Name: Scott Blackwood
Occupation: Blackwood teaches fiction writing in the MFA program at Southern Illinois University
Book: See How Small
What’s it about: One late autumn evening in a Texas town, two strangers walk into an ice cream shop shortly before closing time. They bind up the three teenage girls who are working the counter, set fire to the shop, and disappear. ‘See How Small’ tells the stories of the survivors – family, witnesses, and suspects – who must endure in the wake of atrocity. Justice remains elusive in their world, human connection tenuous.
Hovering above the aftermath of their deaths are the three girls. They watch over the town and make occasional visitations, trying to connect with and prod to life those they left behind. “See how small a thing it is that keeps us apart,” they say. A master of compression and lyrical precision, Scott Blackwood has surpassed himself with this haunting, beautiful, and enormously powerful new novel.
Why we’re excited: See How Small is one of the most beautifully written books that 4th Estate has published. At times, the prose is so transfixing that its easy to forget the dark and unsettling events that the novel is based on.
What he’s reading:
‘-Laird Hunt’s ‘Neverhome’: a brilliant novel in which a woman, Ash, takes on a man’s identity to fight in the American Civil War. Based on real cases Hunt found in his research.
-Alice Murno’s ‘Lives of Girls and Women’. The short story master’s very first book of fiction that works like–gasp!—a novel.
-Greil Marcus’s ”The History of Rock and Roll in Ten Songs’: Marcus is one of the top writers on perceived high and low culture because he explores their abandoned love children.
-Peter Orner’s ‘Love and Shame and Love’: Beautiful, luminous yearning. Epigraphic takes on love and loss in Chicago.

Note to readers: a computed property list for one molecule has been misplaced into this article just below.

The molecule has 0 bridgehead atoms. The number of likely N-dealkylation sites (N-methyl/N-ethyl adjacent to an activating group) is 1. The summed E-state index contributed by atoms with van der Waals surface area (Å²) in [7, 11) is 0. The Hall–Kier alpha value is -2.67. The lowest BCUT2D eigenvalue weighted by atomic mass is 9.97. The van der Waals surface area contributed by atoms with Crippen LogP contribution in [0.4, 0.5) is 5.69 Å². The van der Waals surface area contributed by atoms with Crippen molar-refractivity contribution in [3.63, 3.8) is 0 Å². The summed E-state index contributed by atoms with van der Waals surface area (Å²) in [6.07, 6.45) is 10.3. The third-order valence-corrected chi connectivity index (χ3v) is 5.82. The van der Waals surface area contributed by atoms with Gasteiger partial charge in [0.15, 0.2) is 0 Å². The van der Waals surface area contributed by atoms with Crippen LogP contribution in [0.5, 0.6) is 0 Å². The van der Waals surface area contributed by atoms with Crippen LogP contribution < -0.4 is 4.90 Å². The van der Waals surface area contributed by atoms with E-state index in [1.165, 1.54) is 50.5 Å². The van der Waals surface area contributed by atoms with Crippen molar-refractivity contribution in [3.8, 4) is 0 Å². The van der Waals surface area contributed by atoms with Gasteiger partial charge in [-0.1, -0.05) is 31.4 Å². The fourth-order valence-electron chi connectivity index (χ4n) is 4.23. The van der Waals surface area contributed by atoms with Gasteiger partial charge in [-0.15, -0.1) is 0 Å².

-Miles Harvey’s ‘The Island of Lost Map’s: the inexplicable life of an antiquarian map thief. A mystery about the self and its need to possess.’
What he’s listening to: ‘Dwight Yokum’s acoustic album, Thelonius Monk Alone in Paris, Cat Power’s Covers Album’
What he’s watching: ‘Les Revenants, Rectify, Watching with my ears: SERIAL podcasts’
His favourite word: Luminous
His favourite song: ‘“Gimme Shelter” by the Stones or “I’ll be Seeing You,” by Billie Holiday. “Take it With Me When I Go,” by Tom Waits, a close third. ‘
Living person he most admires: ‘Austin’s own Willie Nelson. 83. All that’s left is song. And he’s not giving it up.’
The trait he most deplores in himself: ‘Thoughtlessness’
The trait he most deplores in others: ‘Myopia’
The book he wishes he’d written: ‘Marquez’s ‘Hundred Years of Solitude’: The gold fish, the ice in the jungle, the red ants.’
The book he thinks that everyone should read: ‘River of Earth’ by James Still: Appalachian life, poverty, wonder, climbing down the “darksome hole” of a coal mine. Are we still there?
The book he’d like republished: ‘The Origins of Marvel Comics’: beginnings are best, except for endings. ‘House of Breath’ by William Goyen (a near-forgotten Texan writer beloved by the French).
His writing ritual: ‘Coffee. Music. Running. Associational thinking.’
The best advice he’s ever received: ‘“Only do write because you have to.” Too many cracked ribs and bruises over the course of a writing life to do it for other reasons. ‘
The worst advice: “Novels can’t do what you say they should.”
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